CHAPTER 1 INTRODUCTION INTRODUCTION Carbohydrates are generally composed of Carbon

Etudes

CHAPTER 1
INTRODUCTION
INTRODUCTION
Carbohydrates are generally composed of Carbon, Hydrogen and Oxygen in the ratio of 1:2:1. It is commonly represented as (CH2O)n. Carbohydrates are simply known as “Sugars” made of carbon compounds that has large amount of hydroxyl groups and has either aldehyde or ketone as functional group. They form the most fundamental class of biomolecules.1 These are found to be the basic component in almost all the biological systems. One of the familiar form of carbohydrates sugar is known as Glucose (fig-1), a type of sugar found in human plasma 2. They are the major and primary synthesized by plants via photosynthesis. They have both structural as well as functional roles to play in all biological systems. Some examples of the naturally occurring carbohydrates are Cellulose (in plants) and Chitin (exoskeleton component in insects).

Fig-1: Glucose
Classification
BASED ON FUNCTIONAL GROUPS
A sugar contains aldehyde as a functional group is said to be Aldoses (eg. Glucose, galactose, ribose and glyceraldehyde). Similarly a sugar having ketone as a functional group is called as Ketoses (eg. Fructose, ribulose, erythrulose). A sugar contains a hemiacetal or hemiketal groups is said to be reducing sugars (eg. Sugars include, glucose, galactose, fructose, maltose, lactose). All aldoses are reducing sugars. Many ketoses are also considered as reducing sugar as they can isomerise to aldose.1 A sugar having no hemiacetal group is said to be non-reducing sugar (eg. Sucrose and all polysaccharides are in this group).3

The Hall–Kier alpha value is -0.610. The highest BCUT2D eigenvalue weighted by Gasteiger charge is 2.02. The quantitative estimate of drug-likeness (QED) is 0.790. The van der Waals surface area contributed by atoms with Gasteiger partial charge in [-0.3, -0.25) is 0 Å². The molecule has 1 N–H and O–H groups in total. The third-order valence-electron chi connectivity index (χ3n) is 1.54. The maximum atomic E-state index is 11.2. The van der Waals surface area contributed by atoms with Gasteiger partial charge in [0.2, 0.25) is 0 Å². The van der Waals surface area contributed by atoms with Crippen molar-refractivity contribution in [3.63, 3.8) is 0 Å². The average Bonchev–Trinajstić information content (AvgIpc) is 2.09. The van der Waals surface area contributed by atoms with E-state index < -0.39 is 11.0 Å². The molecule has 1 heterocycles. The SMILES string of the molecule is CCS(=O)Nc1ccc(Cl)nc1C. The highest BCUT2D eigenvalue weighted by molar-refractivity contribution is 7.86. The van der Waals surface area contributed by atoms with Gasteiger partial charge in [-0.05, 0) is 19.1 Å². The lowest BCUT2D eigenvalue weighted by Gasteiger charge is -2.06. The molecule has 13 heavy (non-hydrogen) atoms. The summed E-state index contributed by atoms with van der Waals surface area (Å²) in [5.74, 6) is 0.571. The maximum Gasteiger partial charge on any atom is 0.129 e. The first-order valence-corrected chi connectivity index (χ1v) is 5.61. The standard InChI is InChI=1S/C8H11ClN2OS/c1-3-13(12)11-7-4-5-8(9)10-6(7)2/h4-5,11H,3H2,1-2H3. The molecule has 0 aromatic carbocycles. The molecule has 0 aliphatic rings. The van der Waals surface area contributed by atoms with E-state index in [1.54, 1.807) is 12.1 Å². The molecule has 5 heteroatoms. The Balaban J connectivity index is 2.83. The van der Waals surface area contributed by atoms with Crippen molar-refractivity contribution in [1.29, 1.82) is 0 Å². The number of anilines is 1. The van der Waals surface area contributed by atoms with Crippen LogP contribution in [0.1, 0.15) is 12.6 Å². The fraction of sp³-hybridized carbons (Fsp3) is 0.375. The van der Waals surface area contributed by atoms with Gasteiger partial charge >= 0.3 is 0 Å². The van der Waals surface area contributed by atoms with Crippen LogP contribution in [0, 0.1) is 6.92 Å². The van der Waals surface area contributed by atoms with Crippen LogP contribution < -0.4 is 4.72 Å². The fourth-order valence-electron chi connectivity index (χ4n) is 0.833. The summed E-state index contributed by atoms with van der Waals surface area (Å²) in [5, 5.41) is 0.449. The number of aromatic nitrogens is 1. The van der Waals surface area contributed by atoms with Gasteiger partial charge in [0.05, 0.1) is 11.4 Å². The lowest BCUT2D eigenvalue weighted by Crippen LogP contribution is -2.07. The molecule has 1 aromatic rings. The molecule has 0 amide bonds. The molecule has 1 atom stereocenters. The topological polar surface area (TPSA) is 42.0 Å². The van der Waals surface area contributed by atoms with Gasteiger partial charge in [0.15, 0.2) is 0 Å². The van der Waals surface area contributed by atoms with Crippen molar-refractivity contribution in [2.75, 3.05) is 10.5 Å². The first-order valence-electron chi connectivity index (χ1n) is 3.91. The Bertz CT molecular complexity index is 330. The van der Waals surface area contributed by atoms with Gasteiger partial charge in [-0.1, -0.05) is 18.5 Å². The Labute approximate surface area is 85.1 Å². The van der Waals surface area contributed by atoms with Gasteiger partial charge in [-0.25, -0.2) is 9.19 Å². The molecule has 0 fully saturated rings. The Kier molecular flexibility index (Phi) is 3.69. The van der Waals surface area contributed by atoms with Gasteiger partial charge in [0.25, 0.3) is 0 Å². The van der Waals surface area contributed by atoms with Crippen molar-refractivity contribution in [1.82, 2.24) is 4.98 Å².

BASED ON NUMBER OF CARBONS
Sugars can be classified based on the number of carbon atoms present in the chain. They are as follows,
Trioses
Tetroses
Pentoses
Hexoses
No of carbon atoms Common name Examples
3 Triose
Glyceraldehyde,
Dihydroxyacetone.

4 TetroseErthrose.

5 Pentose Ribose, Ribulose, Xylulose.

6 Hexose Glucose, Galactose,
Mannose, Fructose.

7 HeptoseSedoheptulose.

9 NanoseNeuraminic acid, also called as Sialic acid.

Table 1: Classification of Carbohydrates.

References
Lehninger, Albert L. Principle of Biochemistry. Delhi: Publishers & Distributors, 1984.

Amit Arora. Textbook of sugar chemistry. Delhi: Publishers & Distributors, 2011.

http://chemistry.elmhurst.edu/vchembook/541classes.html